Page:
Volvo Trucks North America announced that it will no longer require active diesel particulate filter (DPF) regenerations on its 2010 engines with selective catalytic reduction (SCR).
In extensive field testing, engineers have noted highway trucks with Volvo’s 2010 engines and SCR have been able to regenerate passively 100% of the time. That’s significant, because active regenerations require a dose of diesel fuel. Ed Saxman, drivetrain product manager with Volvo Trucks North America, said the ability to regenerate the DPF passively each and every time is another compelling reason to embrace SCR in 2010.
In vocational applications, Volvo is touting “near zero” active re-gens. It will continue collecting data before declaring it has completely eliminated active regenerations on vocational trucks.
“This is a huge development for our customers, since their drivers no longer have to monitor DPF status or worry about managing DPF regenerations -because a Volvo on-highway truck with SCR will not require active regeneration,” said Scott Kress, senior vice-president of sales and marketing. “Volvo’s advanced SCR technology removes a significant source of the trucking industry’s concerns with emission systems. The truck and driver are more productive, the fleet saves fuel and the environment benefits.”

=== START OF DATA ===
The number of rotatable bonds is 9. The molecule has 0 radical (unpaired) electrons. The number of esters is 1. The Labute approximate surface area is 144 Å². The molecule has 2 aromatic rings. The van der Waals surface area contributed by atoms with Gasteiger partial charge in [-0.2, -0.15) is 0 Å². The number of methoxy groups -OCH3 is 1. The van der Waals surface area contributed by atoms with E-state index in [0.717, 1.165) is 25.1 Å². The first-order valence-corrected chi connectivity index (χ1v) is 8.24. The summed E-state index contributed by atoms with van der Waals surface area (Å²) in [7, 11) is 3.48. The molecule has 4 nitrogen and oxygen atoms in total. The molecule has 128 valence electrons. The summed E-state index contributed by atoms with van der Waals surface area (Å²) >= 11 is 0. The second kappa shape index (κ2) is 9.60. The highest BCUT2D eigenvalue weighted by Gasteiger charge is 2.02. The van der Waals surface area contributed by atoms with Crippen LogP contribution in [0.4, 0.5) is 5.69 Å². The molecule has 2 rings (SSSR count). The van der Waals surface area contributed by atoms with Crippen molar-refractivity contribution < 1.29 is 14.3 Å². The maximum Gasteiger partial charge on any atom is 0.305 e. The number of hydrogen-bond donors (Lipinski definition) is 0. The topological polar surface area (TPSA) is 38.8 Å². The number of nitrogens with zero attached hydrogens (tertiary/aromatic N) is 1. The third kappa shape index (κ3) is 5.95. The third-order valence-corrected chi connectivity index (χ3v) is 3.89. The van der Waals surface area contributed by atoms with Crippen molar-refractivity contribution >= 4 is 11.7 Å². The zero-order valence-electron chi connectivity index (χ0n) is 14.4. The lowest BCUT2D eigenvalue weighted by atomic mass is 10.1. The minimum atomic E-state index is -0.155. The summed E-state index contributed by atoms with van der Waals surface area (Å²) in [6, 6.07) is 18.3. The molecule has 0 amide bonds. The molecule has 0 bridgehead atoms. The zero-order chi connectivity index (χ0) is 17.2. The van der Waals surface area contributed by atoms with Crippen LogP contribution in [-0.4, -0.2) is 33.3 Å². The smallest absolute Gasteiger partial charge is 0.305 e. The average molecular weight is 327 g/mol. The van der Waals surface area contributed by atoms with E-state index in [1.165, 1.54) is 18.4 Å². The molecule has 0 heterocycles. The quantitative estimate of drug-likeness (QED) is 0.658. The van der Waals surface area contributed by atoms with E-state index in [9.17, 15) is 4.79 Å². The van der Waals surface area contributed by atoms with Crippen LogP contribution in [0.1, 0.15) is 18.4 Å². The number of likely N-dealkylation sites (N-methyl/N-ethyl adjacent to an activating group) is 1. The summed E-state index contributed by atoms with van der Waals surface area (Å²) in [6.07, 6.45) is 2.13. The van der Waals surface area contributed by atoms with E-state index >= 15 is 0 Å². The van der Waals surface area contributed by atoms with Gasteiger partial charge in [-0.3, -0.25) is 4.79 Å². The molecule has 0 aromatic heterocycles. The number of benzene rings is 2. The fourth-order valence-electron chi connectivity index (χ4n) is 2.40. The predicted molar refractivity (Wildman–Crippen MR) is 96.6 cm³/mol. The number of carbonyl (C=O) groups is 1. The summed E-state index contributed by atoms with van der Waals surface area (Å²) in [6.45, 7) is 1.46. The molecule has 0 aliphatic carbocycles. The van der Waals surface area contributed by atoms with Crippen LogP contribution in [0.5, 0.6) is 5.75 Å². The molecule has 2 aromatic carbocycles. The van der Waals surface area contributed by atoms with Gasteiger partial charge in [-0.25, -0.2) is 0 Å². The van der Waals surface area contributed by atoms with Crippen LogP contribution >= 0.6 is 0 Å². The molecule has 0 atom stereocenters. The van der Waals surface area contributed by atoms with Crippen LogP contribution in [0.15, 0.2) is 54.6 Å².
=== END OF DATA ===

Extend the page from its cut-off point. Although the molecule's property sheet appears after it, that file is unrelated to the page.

Volvo is the first truck maker to lay claim to completely eliminating active DPF regenerations. It felt confident in doing so after collecting millions of miles of real-world testing data without a single active regeneration.
Saxman explained that NOx plays a vital role in facilitating passive DPF regenerations. Since Volvo is eliminating NOx downstream in the SCR catalyst, it can allow the optimum amount of NOx to leave the engine cylinder, improving DPF regeneration efficiency. Passive regenerations occur at about 500oF, according to Saxman, while active regenerations occur at significantly higher temperatures and require a burst of fuel.
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